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Jay Mace: Scientist of clouds, painter of landscapes

A childhood love of nature led to a career studying Earth’s atmosphere, bringing Mace to Southern Ocean on DOE-funded research expedition.

This story is adapted from a long profile of Jay Mace posted by the U.S. Department of Energy, which is funding the University of Utah atmospheric scientist’s research on the Southern Ocean. Mace is currently on a research trip to Tasmania’s wind-whipped Cape Grim, also known by its aboriginal name “kennaook,” where the world’s most pristine air can be observed.

During his boyhood in northeastern Ohio Gerald “Jay” Mace had two dreams.

One was to have a career that brought him close to nature. In those days, long hikes in the woods always included stopping by his favorite tree. It was a totem of the peace and fascination he found in the outside world and the knowledge it offered.

This January 2024 view captures a stormy, windy kennaook/Cape Grim, on the edge of the Southern Ocean, which Mace calls “the last great wilderness.” Photo credit: Frank Zurek, Hamelmann Communications. Banner photo: In April 2023, Jay Mace, left, poses at Cape Grim in Tasmania, with Roger Marchand during a site visit for the Cloud And Precipitation Experiment at kennaook (CAPE-k). Photo credit: Heath Powers, Los Alamos National Laboratory.

Today, Mace is an atmospheric scientist and professor at the University of Utah. He’s an avid hiker and camper. He bikes to work. He and his wife own a cabin in Idaho. He even paints, in oils, the nature he still loves. Always landscapes, always in one take, and always while seated outdoors. It’s a style of painting called en plein air, a French expression meaning “in the open air.”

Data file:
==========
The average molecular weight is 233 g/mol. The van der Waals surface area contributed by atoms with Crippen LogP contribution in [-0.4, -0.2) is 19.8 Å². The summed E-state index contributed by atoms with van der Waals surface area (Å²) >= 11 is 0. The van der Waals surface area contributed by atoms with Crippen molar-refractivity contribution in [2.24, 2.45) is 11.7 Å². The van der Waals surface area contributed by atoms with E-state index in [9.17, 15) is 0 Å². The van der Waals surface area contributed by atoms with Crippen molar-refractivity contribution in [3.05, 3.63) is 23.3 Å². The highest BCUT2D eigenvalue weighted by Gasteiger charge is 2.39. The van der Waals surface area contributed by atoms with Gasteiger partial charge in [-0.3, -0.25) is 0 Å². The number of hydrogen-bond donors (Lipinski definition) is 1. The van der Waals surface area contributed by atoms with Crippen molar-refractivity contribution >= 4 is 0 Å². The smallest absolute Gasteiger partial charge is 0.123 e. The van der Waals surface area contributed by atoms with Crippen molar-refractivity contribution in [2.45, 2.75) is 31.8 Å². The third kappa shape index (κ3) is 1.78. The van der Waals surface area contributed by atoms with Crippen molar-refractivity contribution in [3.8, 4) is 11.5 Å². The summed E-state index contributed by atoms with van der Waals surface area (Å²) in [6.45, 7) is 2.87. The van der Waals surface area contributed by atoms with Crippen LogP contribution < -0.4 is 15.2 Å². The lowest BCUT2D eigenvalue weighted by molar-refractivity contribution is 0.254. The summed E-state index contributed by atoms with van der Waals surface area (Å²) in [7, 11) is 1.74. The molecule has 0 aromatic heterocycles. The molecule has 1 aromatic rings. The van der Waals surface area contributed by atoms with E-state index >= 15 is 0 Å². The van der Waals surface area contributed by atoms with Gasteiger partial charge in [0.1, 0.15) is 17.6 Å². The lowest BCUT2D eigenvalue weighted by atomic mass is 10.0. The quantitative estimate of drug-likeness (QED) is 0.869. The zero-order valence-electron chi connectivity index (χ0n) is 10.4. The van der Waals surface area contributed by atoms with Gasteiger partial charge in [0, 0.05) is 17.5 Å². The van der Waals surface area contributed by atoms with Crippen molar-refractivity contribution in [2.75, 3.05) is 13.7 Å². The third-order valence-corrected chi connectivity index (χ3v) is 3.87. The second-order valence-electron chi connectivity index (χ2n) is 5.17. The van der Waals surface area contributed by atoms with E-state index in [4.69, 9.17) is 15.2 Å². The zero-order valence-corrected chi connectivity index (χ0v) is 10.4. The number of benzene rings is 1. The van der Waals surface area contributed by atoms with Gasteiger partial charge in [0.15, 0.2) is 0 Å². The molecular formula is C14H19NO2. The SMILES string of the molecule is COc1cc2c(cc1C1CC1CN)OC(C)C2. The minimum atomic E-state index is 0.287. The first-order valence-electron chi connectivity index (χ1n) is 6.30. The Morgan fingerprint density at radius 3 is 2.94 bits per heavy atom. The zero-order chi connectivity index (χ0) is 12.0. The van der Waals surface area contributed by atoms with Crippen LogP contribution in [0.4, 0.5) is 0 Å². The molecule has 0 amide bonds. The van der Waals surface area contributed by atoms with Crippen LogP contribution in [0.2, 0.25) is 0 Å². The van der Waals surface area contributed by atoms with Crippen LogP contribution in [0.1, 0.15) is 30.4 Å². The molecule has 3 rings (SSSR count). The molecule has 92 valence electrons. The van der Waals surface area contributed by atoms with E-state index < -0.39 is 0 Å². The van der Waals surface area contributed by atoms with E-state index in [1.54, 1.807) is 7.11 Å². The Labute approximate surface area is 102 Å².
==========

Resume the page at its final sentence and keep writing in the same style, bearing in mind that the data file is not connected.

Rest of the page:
His other dream was to get far enough away from Southington, Ohio, that he would never work in an auto plant. His father did assembly line work. Many cousins and uncles too. For him? Nope, never, and no way.

Mace calls his parents “progressive thinkers,” imbued with the sense of optimism the working class had in those days. “I picked that up.”

Optimism, the woods, and an affinity for science “were a big part of forming the way I looked at the world,” he says.

But optimism is not the same as having enough money for college. Halfway through his senior year of high school, Mace decided to join the U.S. Navy.

“My plans had not changed,” he says. “I was going to escape one way or the other. My ticket out was through the military.”

After basic training, only one Navy specialty resonated with Mace’s inclination toward the natural sciences: meteorology.

“They needed weather people,” he says, although he turned down an offer to be a nuclear engineer. “I’m an atmospheric scientist largely because I didn’t want to live in a submarine or the bottom of some ship. I wanted to be able to see the sky.”

University of Utah atmospheric scientist Jay Mace, center, is about to release a balloon over the Southern Ocean.

The most pristine air on Earth

In late April 2024, Mace traveled to kennaook/Cape Grim, a wind-whipped coastal strip in northwestern Tasmania. The air blowing in from the Southern Ocean there is so pure that climate modelers use it as a proxy for Earth’s pre-industrial atmosphere.